Squirrels have it easy. They have a natural instinct that tells them, “Hey, you need to start saving food right now if you want to make it through the winter.” It’s a behavior that’s born into them. They don’t have to motivate themselves to find nuts and stash them away. They just do it.
As humans, we have many natural instincts, but saving money is rarely one of them. In fact, saving money is often at odds with our instincts. That’s because saving money doesn’t really trigger any sort of positive physical or psychological response, whereas spending money can, and very often does, trigger feelings of belonging, safety, comfort, etc.
That’s why saving is a hard habit to form. But it’s not impossible. The trick is to understand your personality and create a savings strategy that fits your routine, rather than re-writing your routine to oblige your savings strategy.
Some people are hardwired to be competitive. As in, all the time. If you find yourself timing your trips to the grocery store in search of a personal best, you might find saving easier if you turned it into a game or competition.
If you’re doing it alone, that might take the form of setting personal challenges every month. Create a goal and then try and top it the next month. Focus on specific areas of your budget and set spending goals that require you to be frugal and creative in order to hit the mark. Just remember – reducing your expenses isn’t the same thing as saving money, so don’t make the mistake of letting those savings leak out into other expenses.
If you can, though, try to make savings a competition between friends and family. Create prizes for whoever can spend the least or save the most. That way you can build your savings and earn some big time bragging rights at the same time!
If you spend $30 on takeaway Chinese food, you have something to show for it: a large pile of Chinese food, which you can then eat or simply admire (I don’t pretend to know your relationship with Chinese food).
If you spend $10 on groceries and put the other $20 into savings, you have something to show for the $10 (dinner, albeit dinner you have to make yourself), but nothing to show for the $20. It hasn’t disappeared, mind you, but unlike the big pile of Chinese food, the investment isn’t right in front of you. It’s not apparent. In other words, you don’t get any sort of immediately satisfying response from saving money. It just feels like you didn’t get what you really wanted.
Of course, in the long-term that $20 can turn into any number of things substantially better than Chinese food (no offense intended to Chinese food). But in the moment it’s hard to feel that.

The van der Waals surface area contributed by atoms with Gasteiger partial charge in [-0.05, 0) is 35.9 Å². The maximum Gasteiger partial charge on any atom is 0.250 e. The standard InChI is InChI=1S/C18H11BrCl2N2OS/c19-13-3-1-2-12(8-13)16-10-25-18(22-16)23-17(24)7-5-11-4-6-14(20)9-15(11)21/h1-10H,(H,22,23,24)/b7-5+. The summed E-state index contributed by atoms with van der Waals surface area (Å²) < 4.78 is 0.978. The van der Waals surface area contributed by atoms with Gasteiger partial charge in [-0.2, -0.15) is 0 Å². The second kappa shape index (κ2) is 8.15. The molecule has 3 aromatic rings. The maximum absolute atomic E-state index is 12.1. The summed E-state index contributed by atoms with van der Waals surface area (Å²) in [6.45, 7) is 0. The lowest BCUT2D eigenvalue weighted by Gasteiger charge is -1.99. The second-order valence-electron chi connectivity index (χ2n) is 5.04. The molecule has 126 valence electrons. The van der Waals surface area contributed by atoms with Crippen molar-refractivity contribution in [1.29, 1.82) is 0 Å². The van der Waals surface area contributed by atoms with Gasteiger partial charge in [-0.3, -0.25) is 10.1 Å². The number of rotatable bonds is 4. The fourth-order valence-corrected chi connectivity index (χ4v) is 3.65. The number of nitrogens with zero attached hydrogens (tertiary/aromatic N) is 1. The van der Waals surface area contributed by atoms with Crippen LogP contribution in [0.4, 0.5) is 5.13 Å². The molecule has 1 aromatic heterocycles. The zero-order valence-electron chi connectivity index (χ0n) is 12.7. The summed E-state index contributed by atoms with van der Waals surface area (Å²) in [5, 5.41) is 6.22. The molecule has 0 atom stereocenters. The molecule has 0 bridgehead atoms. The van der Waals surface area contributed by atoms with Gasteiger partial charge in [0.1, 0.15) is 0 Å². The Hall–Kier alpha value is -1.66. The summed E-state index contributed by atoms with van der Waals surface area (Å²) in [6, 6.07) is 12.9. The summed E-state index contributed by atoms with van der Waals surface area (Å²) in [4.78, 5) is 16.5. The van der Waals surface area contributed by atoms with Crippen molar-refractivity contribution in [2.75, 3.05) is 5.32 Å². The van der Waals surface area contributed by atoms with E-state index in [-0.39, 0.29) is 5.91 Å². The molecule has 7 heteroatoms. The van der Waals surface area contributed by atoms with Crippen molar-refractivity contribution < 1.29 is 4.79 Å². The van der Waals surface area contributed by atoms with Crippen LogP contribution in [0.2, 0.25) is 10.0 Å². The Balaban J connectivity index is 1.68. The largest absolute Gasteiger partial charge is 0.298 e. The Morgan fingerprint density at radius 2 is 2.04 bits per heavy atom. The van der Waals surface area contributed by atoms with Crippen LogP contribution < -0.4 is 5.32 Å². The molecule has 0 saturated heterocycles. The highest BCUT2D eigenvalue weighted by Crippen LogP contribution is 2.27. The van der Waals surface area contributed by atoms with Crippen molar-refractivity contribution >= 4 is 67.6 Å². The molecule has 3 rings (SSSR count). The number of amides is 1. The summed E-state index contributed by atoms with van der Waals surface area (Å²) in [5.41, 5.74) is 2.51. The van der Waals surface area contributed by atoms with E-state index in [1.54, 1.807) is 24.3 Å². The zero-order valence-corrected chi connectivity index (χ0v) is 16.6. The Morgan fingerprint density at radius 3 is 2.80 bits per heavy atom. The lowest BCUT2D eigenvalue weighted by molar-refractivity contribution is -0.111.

One way you could potentially bridge that gap is by creating a visualization of your savings goals. If you can see that yes, this momentary sacrifice is bringing you closer to something you really want – a vacation, a new car, a house – it might help create a sense of satisfaction when you make choices that bolster your savings.
It might sound hokey to draw an outline of a big car, let’s say, and slowly fill it in as you approach your goal, but a visual representation of your progress can make a huge difference, especially if saving money doesn’t give you the immediate thrill you need to stay motivated.
The Passive Saver
For some people, saving money sounds good, but, you know…whatareyagonnado? Taking an active hand in building savings just isn’t in their nature. If that’s you, don’t worry. You just need to find some inactive ways to save money.
The first and easiest way to save money without really trying is to funnel a portion of your paycheck directly into savings before you’ve even seen it. It you have direct deposit at work, you may have the option of splitting your deposits into multiple accounts. If so, slice 5 to 10 percent directly off your paycheck and send it into savings. Eventually you’ll learn to manage with the smaller paycheck and you’ll be saving money every month without even thinking about it.
If you don’t have direct deposit, consider setting up an automatic bill pay every month for your major bills, and then bill yourself. Think of your savings account as a creditor you owe and pay it a set amount every month.
These are just a few examples of how you can change how you save to match your personality type (rather than the other way around). There are a lot of personality types, though, so think about how you get satisfaction from money and look for a creative way to use those instincts to your money-saving advantage. Good luck!